Research: There are specific animals and places on which environmentalists, biologists, and ecologists focus. Hot spots are areas that are extremely biodiverse and thus require special conservation attention. These areas are home to plants and animals that can be found nowhere else on earth. The destruction of hot spots such as Madagascar and the Amazon rainforest would likely lead to the extinction of these animals.
Specific animals, such as honeybees and amphibians, have received special attention from environmentalists, biologists, and ecologists, because they are considered bio-indicators. This means that the health of the species correlates with the overall health of the ecosystem in which they live. Both amphibian and bee populations have declined dramatically across the world during the past five decades. The reasons are unclear, but they are explored below.
Efforts to help endangered species repopulate are as diverse as the endangered species themselves. Controlling climate change is one goal of government and nongovernment organizations. Using zoos to safely house endangered animals, breeding programs, and land conservation are just some of the ways humans are working to counteract the damage done to plants and animals on earth.
General: Endangered species are organisms that have become so reduced in population size that they are at risk of becoming extinct. Threatened species are those that are at high risk for becoming endangered. Protected species are protected by local, state, and federal laws, usually because they are endangered or threatened. This might mean hunting bans on certain animals or prohibitions on taking the animals or plants from their natural environments.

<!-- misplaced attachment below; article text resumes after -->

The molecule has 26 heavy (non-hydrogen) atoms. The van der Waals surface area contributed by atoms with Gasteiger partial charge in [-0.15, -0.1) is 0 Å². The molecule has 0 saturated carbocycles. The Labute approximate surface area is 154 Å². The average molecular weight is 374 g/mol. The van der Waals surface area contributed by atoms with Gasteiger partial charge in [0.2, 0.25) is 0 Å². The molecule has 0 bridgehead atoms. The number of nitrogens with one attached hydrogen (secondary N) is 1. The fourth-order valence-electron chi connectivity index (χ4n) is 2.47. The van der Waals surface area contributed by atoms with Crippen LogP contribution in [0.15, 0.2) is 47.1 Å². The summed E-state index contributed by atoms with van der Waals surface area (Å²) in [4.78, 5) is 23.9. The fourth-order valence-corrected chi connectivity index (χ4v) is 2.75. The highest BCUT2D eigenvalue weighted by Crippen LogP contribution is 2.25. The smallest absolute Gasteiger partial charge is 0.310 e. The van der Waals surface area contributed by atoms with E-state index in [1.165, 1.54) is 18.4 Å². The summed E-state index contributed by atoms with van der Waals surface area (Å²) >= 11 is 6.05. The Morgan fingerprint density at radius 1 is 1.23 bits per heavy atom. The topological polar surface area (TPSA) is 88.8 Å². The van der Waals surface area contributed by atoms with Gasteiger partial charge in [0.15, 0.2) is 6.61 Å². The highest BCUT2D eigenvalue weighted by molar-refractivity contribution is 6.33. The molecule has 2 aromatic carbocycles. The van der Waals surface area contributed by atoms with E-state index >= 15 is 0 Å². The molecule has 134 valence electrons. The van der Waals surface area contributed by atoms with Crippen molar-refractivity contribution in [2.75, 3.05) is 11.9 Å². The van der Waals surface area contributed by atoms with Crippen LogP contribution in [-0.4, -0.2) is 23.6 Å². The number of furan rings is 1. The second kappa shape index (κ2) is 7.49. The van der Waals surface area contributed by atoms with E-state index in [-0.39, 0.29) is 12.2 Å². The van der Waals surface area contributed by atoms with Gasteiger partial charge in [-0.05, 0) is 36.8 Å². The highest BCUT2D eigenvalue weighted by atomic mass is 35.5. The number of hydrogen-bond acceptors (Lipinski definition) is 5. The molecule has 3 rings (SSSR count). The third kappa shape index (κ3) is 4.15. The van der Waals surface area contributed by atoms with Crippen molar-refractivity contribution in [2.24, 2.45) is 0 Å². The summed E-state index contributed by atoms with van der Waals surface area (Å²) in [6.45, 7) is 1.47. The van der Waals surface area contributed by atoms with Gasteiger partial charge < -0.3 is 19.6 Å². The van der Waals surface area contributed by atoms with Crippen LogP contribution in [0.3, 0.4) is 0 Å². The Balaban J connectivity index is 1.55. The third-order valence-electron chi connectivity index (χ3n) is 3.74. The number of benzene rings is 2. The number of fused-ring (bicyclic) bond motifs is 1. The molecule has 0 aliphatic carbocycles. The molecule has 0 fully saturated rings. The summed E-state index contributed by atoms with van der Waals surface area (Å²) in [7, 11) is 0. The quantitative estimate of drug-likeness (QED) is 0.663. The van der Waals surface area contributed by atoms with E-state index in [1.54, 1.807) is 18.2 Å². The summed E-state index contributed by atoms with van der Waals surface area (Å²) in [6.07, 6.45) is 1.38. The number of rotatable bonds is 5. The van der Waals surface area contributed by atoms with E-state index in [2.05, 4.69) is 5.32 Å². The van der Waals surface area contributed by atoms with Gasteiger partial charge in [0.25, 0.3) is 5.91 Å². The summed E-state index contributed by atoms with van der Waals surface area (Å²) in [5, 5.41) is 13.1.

Biodiversity refs to the number and variation of organisms in a given area. California's Floristic Province is considered an especially biodiverse area. The floristic province extends roughly along California's coast and juts into Oregon and Nevada, spanning about 113,438 miles. The ecosystems in this area include salt marshes, costal sand dunes, and various types of forests (e.g., juniper-pine woodland, and riparian, cypress, sequoia, and redwood forests).
The floristic province is home to several threatened organisms, including amphibians, mammals, plants, and birds. Of these threatened species, eight amphibian, five mammal, four plant, and two bird species are considered endemic, because they are only found in this geographic location.
California's grasslands provide fertile soil for agriculture, its coastline is being developed with new homes, its forests provide valuable lumber, and its water from wetlands is used for drinking water and irrigation. The many uses of this region's natural resources places some shellfish, birds, fish, plant, and mammal populations at risk for extinction.
Another biodiverse area is the Tropical Andes, which has the highest number of endangered amphibians (115 species) in the world. Polynesia has the highest number of endangered birds (22 species) and the highest number of birds that have become extinct during the last 500 years (40 species) in the world. The Caribbean Islands have the second highest human population density of any biodiverse hotspot (155 people per square kilometer), as well as the highest number of mammals to have become extinct during the last 500 years (19 species).
Estimating populations: Scientists have different ways to estimate how large a species' population is, based on the size of the organism and how densely it is dispersed over space. One way is to count the number of organisms in a given area, then generalize to the rest of the ecosystem. For example, to measure the number of frogs in an ecosystem, scientists may designate random plots of land within the ecosystem to sample. A plot of land may be, for example, 10 square meters, large enough to give a statistically powerful estimate, but small enough for scientists to search thoroughly. Scientists may be able to generalize the number of frogs collected from the sample areas to the rest of the ecosystem.